WHAT TO KNOW ABOUT THE DELTA VARIANT IN NIGERIA

computer illustration of coronavirus delta variant mutation concept
On Thursday evening, the Nigeria Centre for Disease Control (NCDC) announced the first case of the delta variant of the Covid-19 virus in Nigeria. It was detected in a traveller, an unidentified national from an unnamed country, and the virus was detected during a routine test carried out on all travellers into the country. 

News of the detection of this new variant just sounded like when Nigeria detected its first Covid-18 case back in February 2020. Then, Nigeria, and the world as a whole, was yet to realise how it would be affected by the virus. Now, after a series of lockdowns and over 180 million confirmed cases, with 4 million deaths worldwide, everyone knows COVID is not something to take lightly. 

The delta variant, also known as the B.1.617.2 lineage, was first detected in India back in December 2020, and in no time, became the dominant variant in the country. It’s little wonder why India has recorded over 30 million confirmed cases with over 400 thousand deaths. Currently, it is also the dominant variant in the United Kingdom, where it is threatening to shatter their plans of permanently ending the lockdown and relaxing some social distancing rules. Countries like South Africa are also having a phase of a national lockdown due to the delta variant.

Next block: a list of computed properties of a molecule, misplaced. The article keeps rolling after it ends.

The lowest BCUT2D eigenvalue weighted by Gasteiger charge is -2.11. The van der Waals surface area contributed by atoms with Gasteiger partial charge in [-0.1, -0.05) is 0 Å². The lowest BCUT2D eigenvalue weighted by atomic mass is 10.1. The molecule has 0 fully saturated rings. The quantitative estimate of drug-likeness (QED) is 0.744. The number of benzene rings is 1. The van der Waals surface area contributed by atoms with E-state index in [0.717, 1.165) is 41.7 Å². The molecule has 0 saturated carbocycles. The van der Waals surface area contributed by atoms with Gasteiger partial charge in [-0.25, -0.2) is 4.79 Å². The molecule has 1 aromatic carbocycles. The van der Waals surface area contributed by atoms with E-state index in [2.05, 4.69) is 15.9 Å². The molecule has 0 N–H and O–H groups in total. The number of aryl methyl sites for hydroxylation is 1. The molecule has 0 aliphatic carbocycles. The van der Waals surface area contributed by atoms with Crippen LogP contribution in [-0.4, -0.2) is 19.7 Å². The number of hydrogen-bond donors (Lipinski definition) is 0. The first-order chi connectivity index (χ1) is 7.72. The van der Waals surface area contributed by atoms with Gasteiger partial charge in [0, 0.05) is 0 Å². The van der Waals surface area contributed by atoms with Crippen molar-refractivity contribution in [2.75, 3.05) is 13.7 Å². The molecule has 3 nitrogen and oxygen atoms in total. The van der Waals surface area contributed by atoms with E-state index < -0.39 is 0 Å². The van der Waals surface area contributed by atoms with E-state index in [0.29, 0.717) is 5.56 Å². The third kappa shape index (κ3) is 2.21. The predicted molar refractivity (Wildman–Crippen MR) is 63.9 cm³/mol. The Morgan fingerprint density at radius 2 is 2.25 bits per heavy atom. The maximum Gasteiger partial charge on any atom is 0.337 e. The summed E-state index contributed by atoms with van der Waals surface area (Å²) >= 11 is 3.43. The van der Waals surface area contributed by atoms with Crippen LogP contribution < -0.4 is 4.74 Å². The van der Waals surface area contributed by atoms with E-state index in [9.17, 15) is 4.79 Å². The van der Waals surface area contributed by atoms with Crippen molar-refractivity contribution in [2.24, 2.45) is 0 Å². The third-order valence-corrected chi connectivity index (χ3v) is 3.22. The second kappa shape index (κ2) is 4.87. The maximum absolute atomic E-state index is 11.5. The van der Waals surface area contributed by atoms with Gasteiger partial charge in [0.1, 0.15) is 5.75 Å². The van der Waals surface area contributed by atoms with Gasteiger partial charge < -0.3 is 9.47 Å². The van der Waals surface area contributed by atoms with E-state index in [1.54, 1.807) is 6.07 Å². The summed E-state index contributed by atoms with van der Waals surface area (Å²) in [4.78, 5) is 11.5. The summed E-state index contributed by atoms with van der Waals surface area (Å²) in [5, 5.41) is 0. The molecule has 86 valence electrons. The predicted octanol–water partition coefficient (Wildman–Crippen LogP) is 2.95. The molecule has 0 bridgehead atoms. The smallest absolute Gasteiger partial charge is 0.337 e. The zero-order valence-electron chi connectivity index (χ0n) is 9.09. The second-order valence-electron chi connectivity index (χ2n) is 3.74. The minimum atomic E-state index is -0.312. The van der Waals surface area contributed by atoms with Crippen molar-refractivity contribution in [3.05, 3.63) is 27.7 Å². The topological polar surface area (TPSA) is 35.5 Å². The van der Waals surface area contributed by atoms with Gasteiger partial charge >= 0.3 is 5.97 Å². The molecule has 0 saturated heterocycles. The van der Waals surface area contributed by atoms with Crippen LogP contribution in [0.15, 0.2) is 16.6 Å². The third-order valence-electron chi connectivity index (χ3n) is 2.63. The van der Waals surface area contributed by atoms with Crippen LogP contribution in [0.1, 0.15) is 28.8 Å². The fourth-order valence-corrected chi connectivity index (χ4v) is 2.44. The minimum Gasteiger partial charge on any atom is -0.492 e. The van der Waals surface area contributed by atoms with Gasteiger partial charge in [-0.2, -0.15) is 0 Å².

It has been described as highly transmissible, more than the alpha variant that kept the world on standstill last year. Last week, the delta variant accounted for 51.7% of new cases in the United States, five times more than it was just four weeks ago. It has been described as a “variant of concern” and everyone is expected to be on guard against the variant. 

The good side to this, however, is that some of the available vaccines are effective against the variant. Many of the people who have contracted it are those who are unvaccinated. What that means is getting vaccinated is one sure way of protecting yourself from this variant. 

The unfortunate thing, however, is that a large population of the world is still unvaccinated. In Nigeria, less than 3 million people or roughly 1% of the population have been fully vaccinated against COVID-19. What this means is that the country is still very vulnerable to another wave of Covid infections, which could become worse with this new delta variant. For now, we have just one confirmed case, which is from someone coming into the country, but we may have community infections in the coming weeks if care is not taken. 

The only chance we have is by following laid down COVID guidelines and regulations, such as maintaining social distancing, washing of hands regularly, and making use of nose masks. If you suspect you have COVID symptoms, you should reach out to NCDC for the nearest COVID testing centre. 

The Government also has to do what it can to make sure that people coming into the country are well tested and they should also be proactive about contact tracing since Covid symptoms take days before they begin to show. 

By doing what is necessary, we can prevent a wave of delta variant infection in Nigeria.

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